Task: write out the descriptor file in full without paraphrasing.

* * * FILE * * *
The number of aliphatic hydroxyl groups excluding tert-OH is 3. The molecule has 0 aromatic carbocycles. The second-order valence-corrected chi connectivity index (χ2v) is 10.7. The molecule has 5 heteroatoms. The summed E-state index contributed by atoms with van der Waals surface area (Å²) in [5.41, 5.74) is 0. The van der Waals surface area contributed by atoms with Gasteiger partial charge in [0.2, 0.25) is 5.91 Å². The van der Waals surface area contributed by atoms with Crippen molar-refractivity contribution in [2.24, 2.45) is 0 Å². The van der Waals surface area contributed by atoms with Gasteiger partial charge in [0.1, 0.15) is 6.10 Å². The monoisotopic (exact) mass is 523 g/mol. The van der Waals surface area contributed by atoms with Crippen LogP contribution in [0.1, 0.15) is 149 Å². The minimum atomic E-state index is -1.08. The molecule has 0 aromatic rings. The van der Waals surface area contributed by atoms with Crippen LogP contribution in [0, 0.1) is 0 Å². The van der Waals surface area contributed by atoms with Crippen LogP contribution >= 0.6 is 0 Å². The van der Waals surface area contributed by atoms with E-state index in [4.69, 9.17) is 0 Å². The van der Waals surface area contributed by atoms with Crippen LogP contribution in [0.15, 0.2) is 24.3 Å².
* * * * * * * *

The number of aliphatic hydroxyl groups excluding tert-OH is 3. The molecule has 0 aromatic carbocycles. The second-order valence-corrected chi connectivity index (χ2v) is 10.7. The molecule has 5 heteroatoms. The summed E-state index contributed by atoms with van der Waals surface area (Å²) in [5.41, 5.74) is 0. The van der Waals surface area contributed by atoms with Gasteiger partial charge in [0.2, 0.25) is 5.91 Å². The van der Waals surface area contributed by atoms with Crippen molar-refractivity contribution in [2.24, 2.45) is 0 Å². The van der Waals surface area contributed by atoms with Gasteiger partial charge in [0.1, 0.15) is 6.10 Å². The monoisotopic (exact) mass is 523 g/mol. The van der Waals surface area contributed by atoms with Crippen LogP contribution in [0.1, 0.15) is 149 Å². The minimum atomic E-state index is -1.08. The molecule has 0 aromatic rings. The van der Waals surface area contributed by atoms with Crippen LogP contribution in [0, 0.1) is 0 Å². The van der Waals surface area contributed by atoms with Crippen LogP contribution >= 0.6 is 0 Å². The van der Waals surface area contributed by atoms with E-state index in [4.69, 9.17) is 0 Å². The van der Waals surface area contributed by atoms with Crippen LogP contribution in [0.15, 0.2) is 24.3 Å².